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problogger

I honestly didn’t wake up a week ago and decide to take shots at my former business partner Darren Rowse: we can/ do disagree on a range of things (in a good way..indeed I valued him as a business partner way back then, working through different ideas is the BEST way to get the BEST out of your business ) but I have to take umbrage with another of his posts.

No offense (I know that’s cliched) but honestly Darren, none meant.

This post: How Much Content Should I Have Ready to Go When I Launch a Blog? and it’s recommendations are…well, let’s just say I disagree 😉

To tl;dr his post, Darren recommends that you have 3-5 posts published, 5-10 posts ready to publish and 20+ blog post ideas “brainstormed.”

Sorry, but seriously this is balls.

Here’s my comment on the post (with one typo fixed) and explanation to follow:

Sorry Darren to disagree again but 3-5 doesn’t go close.

But that given, depends on your launch strategy.

If you simply launch with no publicity, no contacting people, PR etc yeah 3-5 is all very well and good.

But lets pretend that you can actually get decent attention with your launch
I know you certainly could. People come in (in a spike, be it small/M/L) to check out your new site.

Do you really want to present them 3-5 posts or 20 or even 100 posts that highlight the full range of topics/ subtopics you want to cover?

The key with ANY good launch is like catching a fish: once you get them interested you want to hook them into reading the site. 3-5 posts doesn’t even come close. At a standard, depending on the site I’d say 10 but more 20+ posts, and depending on the topic possibly more.

Of note is that Gawker sites use to launch (out of private, ie non-Googlable) with often 100+ posts, that’s because when people come looking they want to cater for them with a variety of options.

You see a “launch” done right should ALWAYS involve more posts, end of story.

My analogy in that comment I will repeat again: it’s like catching a fish, once you get the fish (in this case your readers) interested you want to permanently hook them, and you need a variety of bait to do so.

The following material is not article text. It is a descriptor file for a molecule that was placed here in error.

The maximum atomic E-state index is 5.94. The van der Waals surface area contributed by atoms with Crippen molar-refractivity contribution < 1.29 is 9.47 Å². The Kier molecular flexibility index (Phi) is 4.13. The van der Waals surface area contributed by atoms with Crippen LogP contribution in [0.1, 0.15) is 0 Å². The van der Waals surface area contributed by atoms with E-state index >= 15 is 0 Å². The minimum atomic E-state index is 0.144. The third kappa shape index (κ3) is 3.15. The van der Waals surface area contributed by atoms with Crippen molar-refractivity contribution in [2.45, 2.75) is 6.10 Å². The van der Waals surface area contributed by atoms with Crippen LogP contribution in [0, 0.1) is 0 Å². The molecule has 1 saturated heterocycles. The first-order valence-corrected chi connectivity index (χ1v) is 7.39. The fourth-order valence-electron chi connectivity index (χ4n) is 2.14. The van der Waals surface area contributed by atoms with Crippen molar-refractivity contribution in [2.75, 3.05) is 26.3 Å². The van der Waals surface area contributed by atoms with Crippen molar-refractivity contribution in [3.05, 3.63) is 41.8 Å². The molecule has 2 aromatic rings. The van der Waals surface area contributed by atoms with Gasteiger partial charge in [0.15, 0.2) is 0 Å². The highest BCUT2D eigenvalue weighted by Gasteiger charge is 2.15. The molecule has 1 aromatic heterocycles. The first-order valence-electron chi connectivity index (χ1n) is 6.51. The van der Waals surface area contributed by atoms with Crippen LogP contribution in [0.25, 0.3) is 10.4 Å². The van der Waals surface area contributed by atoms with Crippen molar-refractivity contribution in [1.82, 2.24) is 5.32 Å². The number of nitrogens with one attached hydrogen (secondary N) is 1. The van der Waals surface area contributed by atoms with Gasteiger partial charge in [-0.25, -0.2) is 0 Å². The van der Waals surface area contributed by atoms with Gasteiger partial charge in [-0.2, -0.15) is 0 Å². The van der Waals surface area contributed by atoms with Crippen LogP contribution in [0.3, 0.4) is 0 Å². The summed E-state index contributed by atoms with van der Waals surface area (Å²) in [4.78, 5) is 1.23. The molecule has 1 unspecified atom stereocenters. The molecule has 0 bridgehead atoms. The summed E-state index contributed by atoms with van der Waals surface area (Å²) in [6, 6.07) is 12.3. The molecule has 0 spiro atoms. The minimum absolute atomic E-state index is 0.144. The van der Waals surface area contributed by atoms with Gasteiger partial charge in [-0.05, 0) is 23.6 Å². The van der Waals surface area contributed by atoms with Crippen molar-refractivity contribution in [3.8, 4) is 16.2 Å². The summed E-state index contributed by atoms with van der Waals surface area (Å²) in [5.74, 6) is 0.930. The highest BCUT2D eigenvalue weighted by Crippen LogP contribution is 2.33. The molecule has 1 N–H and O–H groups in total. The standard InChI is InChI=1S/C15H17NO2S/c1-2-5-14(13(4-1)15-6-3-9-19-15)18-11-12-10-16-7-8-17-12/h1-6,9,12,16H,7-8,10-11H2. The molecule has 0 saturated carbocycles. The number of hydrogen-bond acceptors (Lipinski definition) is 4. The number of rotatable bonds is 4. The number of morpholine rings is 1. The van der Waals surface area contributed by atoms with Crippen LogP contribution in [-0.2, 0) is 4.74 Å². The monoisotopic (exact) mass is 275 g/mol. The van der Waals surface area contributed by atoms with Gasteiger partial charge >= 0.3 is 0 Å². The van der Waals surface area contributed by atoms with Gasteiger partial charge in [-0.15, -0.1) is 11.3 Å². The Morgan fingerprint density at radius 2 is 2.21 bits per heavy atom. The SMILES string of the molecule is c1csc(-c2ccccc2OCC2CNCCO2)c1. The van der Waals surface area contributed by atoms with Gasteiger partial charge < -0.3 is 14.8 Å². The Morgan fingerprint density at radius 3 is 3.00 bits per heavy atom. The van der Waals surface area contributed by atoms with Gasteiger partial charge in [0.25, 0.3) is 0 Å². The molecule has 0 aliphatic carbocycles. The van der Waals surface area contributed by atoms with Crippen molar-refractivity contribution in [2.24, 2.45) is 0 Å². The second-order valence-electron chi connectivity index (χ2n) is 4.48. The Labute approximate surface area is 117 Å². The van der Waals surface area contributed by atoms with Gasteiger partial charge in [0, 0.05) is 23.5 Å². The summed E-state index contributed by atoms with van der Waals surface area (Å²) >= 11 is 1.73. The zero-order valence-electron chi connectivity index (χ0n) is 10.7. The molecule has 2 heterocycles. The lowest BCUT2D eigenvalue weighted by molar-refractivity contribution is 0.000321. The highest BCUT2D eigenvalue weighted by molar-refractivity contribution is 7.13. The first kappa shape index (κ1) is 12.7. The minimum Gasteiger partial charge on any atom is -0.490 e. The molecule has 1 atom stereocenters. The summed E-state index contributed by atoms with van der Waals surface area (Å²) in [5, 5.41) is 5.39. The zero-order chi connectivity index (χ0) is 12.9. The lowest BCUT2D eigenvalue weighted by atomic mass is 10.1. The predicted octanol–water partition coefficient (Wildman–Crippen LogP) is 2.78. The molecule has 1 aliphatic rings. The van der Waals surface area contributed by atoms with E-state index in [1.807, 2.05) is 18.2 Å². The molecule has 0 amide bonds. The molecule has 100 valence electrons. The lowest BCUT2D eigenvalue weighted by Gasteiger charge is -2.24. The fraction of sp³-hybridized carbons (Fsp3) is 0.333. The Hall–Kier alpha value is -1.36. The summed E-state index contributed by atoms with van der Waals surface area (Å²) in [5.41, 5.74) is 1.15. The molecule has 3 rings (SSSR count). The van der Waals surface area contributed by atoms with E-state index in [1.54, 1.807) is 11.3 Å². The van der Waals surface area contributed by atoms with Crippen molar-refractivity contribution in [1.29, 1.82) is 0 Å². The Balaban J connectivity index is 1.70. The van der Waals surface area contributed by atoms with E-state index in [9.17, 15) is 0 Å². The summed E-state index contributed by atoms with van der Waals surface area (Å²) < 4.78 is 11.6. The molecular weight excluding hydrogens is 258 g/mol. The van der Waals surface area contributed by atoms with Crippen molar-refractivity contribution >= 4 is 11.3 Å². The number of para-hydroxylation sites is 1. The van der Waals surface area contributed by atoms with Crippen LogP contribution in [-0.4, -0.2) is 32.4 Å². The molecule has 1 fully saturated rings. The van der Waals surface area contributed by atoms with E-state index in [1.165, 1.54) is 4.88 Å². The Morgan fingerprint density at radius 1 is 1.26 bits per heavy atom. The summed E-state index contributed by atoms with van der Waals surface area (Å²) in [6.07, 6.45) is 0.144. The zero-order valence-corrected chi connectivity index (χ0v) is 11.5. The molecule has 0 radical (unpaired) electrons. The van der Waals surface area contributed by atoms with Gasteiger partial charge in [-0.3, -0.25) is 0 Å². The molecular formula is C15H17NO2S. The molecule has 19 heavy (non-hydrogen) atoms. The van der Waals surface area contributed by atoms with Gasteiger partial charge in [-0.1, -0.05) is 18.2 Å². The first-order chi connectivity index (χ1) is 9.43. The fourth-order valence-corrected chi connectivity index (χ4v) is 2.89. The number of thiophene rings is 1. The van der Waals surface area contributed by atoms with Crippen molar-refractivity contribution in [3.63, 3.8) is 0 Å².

Unless your blog is about Llama farming in far eastern Peru, or a similar extraordinarily niche topic, your bait (your content) has to be more than 3-5 posts when you launch, end of story.

A proper launch (and I note this in the comment above) should include publicity. That might be something as simple as emailing everyone you know, but it may include press releases, ad campaigns, and a full blown PR campaign.

If you do it properly it should result in some sort of surge of new readers (might be 100, might be 10,000… I’ve experienced both.) The key here is to turn those one off “I’ve read you’ve launched a site and am checking it out” readers into long term readers.

20 is a figure I’ve used, but even anything up to 100 helps. The key to ANY good launch is to get the new traffic to come back, and 3-5 posts isn’t a lot to offer. 20+ posts, particularly if your topic isn’t uber niche is the way to go: the theory is to offer content (bait) to as many people coming to your site as possible, and you can’t do that in 3-5 posts. 20+ posts you can.

Give your launch customers bait, give them a full range of content you intend to offer at launch that you expect to deliver full term. Given as many people as you can a reason to read your blog on a regular basis.

I mentioned in the comment at Problogger the way Gawker use to launch their sites: I don’t think an individual blogger should go that far, but likewise Nick Denton knows his stuff, and that’s why he launches blogs the way he does. You don’t have to believe me, but you can look at one of the best and see how the serious pros do it.

Darren Rowse at Problogger has a great post up today where he asked “10 Prolific Bloggers” to share advice on how they make their blogs more conversational, although the question sent via email read “How do you foster conversation on your blog?”

9 out 10 bloggers talked about tricks in posts, such as being controversial, asking questions at the end of posts, and engaging with readers in the comments.

1 blogger wrote about Disqus and FriendFeed, and the need to make commenting as easy as possible, and facilitating conversations where people want to have them.

If you guessed I was the odd one out, you’d be right 🙂

I don’t disagree with the other 9, and there’s some really good advice there for new and even experience bloggers, but I presumed most of what they say is a given. To my way of thinking, if you write good content, the comments will follow. But if you make commenting easier, and you facilitate it on sites such as FriendFeed (and you can import those comments in + allow users to post directly to FriendFeed from your site so it’s a WIN/ WIN), you increase the odds that people will comment and participate, and with both, you increase the chances that comments turn into long and interesting conversations.